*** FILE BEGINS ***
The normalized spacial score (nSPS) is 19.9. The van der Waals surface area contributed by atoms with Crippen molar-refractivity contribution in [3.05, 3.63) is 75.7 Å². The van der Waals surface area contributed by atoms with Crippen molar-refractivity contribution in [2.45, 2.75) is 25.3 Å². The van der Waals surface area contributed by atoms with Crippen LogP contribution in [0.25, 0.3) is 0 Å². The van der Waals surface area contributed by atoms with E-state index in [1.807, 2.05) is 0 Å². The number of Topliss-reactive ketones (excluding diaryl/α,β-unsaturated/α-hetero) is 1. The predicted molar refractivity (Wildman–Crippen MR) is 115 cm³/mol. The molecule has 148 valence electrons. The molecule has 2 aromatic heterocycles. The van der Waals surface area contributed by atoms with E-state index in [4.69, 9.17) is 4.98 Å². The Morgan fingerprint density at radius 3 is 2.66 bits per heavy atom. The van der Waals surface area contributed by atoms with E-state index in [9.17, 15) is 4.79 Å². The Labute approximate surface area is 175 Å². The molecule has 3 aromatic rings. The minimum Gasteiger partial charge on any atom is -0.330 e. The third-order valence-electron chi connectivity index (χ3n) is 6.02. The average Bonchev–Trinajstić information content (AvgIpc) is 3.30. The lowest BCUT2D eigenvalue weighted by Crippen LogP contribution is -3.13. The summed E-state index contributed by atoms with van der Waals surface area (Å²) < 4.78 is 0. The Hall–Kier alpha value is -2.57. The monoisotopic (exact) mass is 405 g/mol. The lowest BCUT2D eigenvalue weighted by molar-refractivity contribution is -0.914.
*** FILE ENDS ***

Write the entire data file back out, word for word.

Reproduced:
The normalized spacial score (nSPS) is 19.9. The van der Waals surface area contributed by atoms with Crippen molar-refractivity contribution in [3.05, 3.63) is 75.7 Å². The van der Waals surface area contributed by atoms with Crippen molar-refractivity contribution in [2.45, 2.75) is 25.3 Å². The van der Waals surface area contributed by atoms with Crippen LogP contribution in [0.25, 0.3) is 0 Å². The van der Waals surface area contributed by atoms with E-state index in [1.807, 2.05) is 0 Å². The number of Topliss-reactive ketones (excluding diaryl/α,β-unsaturated/α-hetero) is 1. The predicted molar refractivity (Wildman–Crippen MR) is 115 cm³/mol. The molecule has 148 valence electrons. The molecule has 2 aromatic heterocycles. The van der Waals surface area contributed by atoms with E-state index in [4.69, 9.17) is 4.98 Å². The Morgan fingerprint density at radius 3 is 2.66 bits per heavy atom. The van der Waals surface area contributed by atoms with E-state index in [9.17, 15) is 4.79 Å². The Labute approximate surface area is 175 Å². The molecule has 3 aromatic rings. The minimum Gasteiger partial charge on any atom is -0.330 e. The third-order valence-electron chi connectivity index (χ3n) is 6.02. The average Bonchev–Trinajstić information content (AvgIpc) is 3.30. The lowest BCUT2D eigenvalue weighted by Crippen LogP contribution is -3.13. The summed E-state index contributed by atoms with van der Waals surface area (Å²) < 4.78 is 0. The Hall–Kier alpha value is -2.57. The monoisotopic (exact) mass is 405 g/mol. The lowest BCUT2D eigenvalue weighted by molar-refractivity contribution is -0.914.